**Matching pennies** is the name for a simple game used in game theory. It is played between two players, Even and Odd. Each player has a penny and must secretly turn the penny to heads or tails. The players then reveal their choices simultaneously. If the pennies match, then Even keeps both pennies, so wins one from Odd. If the pennies do not match Odd keeps both pennies, so receives one from Even.

In game theory, a player's **strategy** is any of the options which he or she chooses in a setting where the outcome depends *not only* on their own actions *but* on the actions of others. A player's strategy will determine the action which the player will take at any stage of the game.

In game theory, a **Bayesian game** is a game in which players have incomplete information about the other players. For example, a player may not know the exact payoff functions of the other players, but instead have beliefs about these payoff functions. These beliefs are represented by a probability distribution over the possible payoff functions.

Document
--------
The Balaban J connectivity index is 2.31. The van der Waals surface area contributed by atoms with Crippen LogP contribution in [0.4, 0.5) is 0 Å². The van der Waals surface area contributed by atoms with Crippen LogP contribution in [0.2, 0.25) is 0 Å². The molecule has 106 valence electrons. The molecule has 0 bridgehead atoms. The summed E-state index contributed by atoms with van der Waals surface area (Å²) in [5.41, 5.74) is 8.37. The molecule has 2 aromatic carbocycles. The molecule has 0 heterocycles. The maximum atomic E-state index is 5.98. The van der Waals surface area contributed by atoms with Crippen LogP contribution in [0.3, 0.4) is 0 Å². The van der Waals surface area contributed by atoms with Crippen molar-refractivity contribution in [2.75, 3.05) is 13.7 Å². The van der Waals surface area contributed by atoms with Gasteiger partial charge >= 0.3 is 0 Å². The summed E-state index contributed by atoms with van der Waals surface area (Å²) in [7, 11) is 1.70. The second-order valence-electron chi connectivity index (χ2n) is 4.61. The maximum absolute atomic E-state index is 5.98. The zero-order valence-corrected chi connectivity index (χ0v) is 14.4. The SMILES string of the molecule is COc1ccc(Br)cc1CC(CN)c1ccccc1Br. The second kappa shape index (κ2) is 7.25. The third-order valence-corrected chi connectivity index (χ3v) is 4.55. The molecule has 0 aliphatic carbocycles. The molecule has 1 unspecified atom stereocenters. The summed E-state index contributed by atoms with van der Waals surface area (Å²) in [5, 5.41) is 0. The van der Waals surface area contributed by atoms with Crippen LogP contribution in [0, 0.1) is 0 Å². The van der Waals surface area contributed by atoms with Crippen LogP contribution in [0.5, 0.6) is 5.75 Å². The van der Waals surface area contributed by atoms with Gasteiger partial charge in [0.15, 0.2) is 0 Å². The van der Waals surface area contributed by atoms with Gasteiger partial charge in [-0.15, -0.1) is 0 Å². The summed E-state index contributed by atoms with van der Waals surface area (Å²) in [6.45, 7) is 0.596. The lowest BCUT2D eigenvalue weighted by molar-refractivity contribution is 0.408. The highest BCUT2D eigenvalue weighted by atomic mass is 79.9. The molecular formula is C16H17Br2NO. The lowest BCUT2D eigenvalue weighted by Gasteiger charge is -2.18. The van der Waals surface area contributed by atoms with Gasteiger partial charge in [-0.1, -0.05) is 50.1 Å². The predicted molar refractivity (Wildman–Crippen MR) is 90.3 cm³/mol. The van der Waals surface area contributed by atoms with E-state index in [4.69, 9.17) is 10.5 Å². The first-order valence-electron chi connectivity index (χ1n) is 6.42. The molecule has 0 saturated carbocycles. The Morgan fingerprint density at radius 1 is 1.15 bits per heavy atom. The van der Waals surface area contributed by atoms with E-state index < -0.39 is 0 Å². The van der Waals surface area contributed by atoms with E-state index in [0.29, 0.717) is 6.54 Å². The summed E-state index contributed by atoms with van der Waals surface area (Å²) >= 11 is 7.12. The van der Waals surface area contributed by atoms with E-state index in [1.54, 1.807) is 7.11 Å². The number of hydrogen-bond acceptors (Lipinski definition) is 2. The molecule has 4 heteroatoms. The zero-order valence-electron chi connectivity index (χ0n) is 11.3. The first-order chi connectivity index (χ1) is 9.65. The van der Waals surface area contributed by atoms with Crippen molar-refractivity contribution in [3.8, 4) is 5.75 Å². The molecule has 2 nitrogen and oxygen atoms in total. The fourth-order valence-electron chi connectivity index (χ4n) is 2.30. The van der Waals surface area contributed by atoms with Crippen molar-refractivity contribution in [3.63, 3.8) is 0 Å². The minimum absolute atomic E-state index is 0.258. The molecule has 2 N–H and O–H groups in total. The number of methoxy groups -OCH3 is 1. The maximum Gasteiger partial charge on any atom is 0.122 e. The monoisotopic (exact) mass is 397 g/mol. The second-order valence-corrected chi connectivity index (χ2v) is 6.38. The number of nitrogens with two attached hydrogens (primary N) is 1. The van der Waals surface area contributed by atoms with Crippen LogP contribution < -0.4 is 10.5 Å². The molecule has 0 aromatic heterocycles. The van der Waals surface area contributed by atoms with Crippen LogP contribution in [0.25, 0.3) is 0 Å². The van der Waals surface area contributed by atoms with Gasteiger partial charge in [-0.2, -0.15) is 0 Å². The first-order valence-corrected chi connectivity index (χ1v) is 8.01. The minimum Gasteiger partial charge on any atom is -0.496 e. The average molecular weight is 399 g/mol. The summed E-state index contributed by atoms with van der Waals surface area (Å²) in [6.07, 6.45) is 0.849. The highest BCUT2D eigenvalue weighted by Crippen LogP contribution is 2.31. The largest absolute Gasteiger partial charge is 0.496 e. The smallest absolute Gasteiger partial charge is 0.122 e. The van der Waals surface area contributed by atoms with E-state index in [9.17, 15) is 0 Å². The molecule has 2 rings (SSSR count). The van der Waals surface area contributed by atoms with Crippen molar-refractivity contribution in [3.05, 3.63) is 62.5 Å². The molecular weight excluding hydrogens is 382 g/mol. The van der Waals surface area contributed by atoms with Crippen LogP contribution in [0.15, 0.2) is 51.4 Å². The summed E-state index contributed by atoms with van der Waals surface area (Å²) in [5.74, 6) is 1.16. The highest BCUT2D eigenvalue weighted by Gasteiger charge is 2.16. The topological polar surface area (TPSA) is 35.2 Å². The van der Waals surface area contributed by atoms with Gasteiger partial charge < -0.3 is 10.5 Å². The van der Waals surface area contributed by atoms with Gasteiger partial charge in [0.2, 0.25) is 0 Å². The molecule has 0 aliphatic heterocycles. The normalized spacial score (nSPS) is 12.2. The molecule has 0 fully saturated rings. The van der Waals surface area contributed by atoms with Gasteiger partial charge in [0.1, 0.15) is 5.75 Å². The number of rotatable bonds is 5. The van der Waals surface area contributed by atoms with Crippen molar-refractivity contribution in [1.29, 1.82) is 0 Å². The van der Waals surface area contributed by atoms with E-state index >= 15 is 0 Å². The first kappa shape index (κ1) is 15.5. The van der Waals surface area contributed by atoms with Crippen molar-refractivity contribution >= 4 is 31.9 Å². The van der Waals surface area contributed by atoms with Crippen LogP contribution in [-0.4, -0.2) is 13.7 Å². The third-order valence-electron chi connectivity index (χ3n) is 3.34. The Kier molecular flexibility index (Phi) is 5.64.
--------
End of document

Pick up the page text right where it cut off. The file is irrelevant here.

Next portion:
**Backward induction** is the process of reasoning backwards in time, from the end of a problem or situation, to determine a sequence of optimal actions. It proceeds by first considering the last time a decision might be made and choosing what to do in any situation at that time. Using this information, one can then determine what to do at the second-to-last time of decision. This process continues backwards until one has determined the best action for every possible situation at every point in time. It was first used by Zermelo in 1913, to prove that chess has pure optimal strategies.

In game theory, **strategic dominance** occurs when one strategy is better than another strategy for one player, no matter how that player's opponents may play. Many simple games can be solved using dominance. The opposite, intransitivity, occurs in games where one strategy may be better or worse than another strategy for one player, depending on how the player's opponents may play.

In game theory, **trembling hand perfect equilibrium** is a refinement of Nash equilibrium due to Reinhard Selten. A trembling hand perfect equilibrium is an equilibrium that takes the possibility of off-the-equilibrium play into account by assuming that the players, through a "slip of the hand" or **tremble,** may choose unintended strategies, albeit with negligible probability.